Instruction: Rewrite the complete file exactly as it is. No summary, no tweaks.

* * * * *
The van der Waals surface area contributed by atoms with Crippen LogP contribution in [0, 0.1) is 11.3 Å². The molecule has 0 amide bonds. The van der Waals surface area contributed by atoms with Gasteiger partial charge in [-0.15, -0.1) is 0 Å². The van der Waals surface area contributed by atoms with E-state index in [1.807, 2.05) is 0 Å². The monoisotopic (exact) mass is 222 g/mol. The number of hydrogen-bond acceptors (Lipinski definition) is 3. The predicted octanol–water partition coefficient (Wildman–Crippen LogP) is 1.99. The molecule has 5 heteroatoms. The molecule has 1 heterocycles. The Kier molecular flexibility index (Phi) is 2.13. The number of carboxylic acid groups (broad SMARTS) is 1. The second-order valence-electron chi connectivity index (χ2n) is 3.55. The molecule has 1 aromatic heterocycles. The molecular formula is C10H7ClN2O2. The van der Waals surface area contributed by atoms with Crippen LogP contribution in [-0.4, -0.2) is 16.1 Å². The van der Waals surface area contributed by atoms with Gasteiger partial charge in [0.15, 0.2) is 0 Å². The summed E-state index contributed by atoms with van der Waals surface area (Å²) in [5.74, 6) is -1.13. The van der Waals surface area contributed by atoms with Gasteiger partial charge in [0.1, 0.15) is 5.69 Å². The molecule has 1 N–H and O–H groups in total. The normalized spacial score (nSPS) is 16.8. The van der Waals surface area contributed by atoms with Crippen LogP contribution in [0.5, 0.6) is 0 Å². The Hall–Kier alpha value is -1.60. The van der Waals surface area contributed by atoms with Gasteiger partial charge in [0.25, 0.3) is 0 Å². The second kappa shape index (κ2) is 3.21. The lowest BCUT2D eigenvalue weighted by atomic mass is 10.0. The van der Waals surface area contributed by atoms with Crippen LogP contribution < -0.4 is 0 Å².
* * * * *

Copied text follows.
The van der Waals surface area contributed by atoms with Crippen LogP contribution in [0, 0.1) is 11.3 Å². The molecule has 0 amide bonds. The van der Waals surface area contributed by atoms with Gasteiger partial charge in [-0.15, -0.1) is 0 Å². The van der Waals surface area contributed by atoms with E-state index in [1.807, 2.05) is 0 Å². The monoisotopic (exact) mass is 222 g/mol. The number of hydrogen-bond acceptors (Lipinski definition) is 3. The predicted octanol–water partition coefficient (Wildman–Crippen LogP) is 1.99. The molecule has 5 heteroatoms. The molecule has 1 heterocycles. The Kier molecular flexibility index (Phi) is 2.13. The number of carboxylic acid groups (broad SMARTS) is 1. The second-order valence-electron chi connectivity index (χ2n) is 3.55. The molecule has 1 aromatic heterocycles. The molecular formula is C10H7ClN2O2. The van der Waals surface area contributed by atoms with Crippen LogP contribution in [-0.4, -0.2) is 16.1 Å². The van der Waals surface area contributed by atoms with Gasteiger partial charge in [0.15, 0.2) is 0 Å². The summed E-state index contributed by atoms with van der Waals surface area (Å²) in [5.74, 6) is -1.13. The van der Waals surface area contributed by atoms with Gasteiger partial charge in [0.1, 0.15) is 5.69 Å². The molecule has 1 N–H and O–H groups in total. The normalized spacial score (nSPS) is 16.8. The van der Waals surface area contributed by atoms with Crippen LogP contribution in [0.5, 0.6) is 0 Å². The Hall–Kier alpha value is -1.60. The van der Waals surface area contributed by atoms with Gasteiger partial charge in [0.25, 0.3) is 0 Å². The second kappa shape index (κ2) is 3.21. The lowest BCUT2D eigenvalue weighted by atomic mass is 10.0. The van der Waals surface area contributed by atoms with Crippen LogP contribution < -0.4 is 0 Å².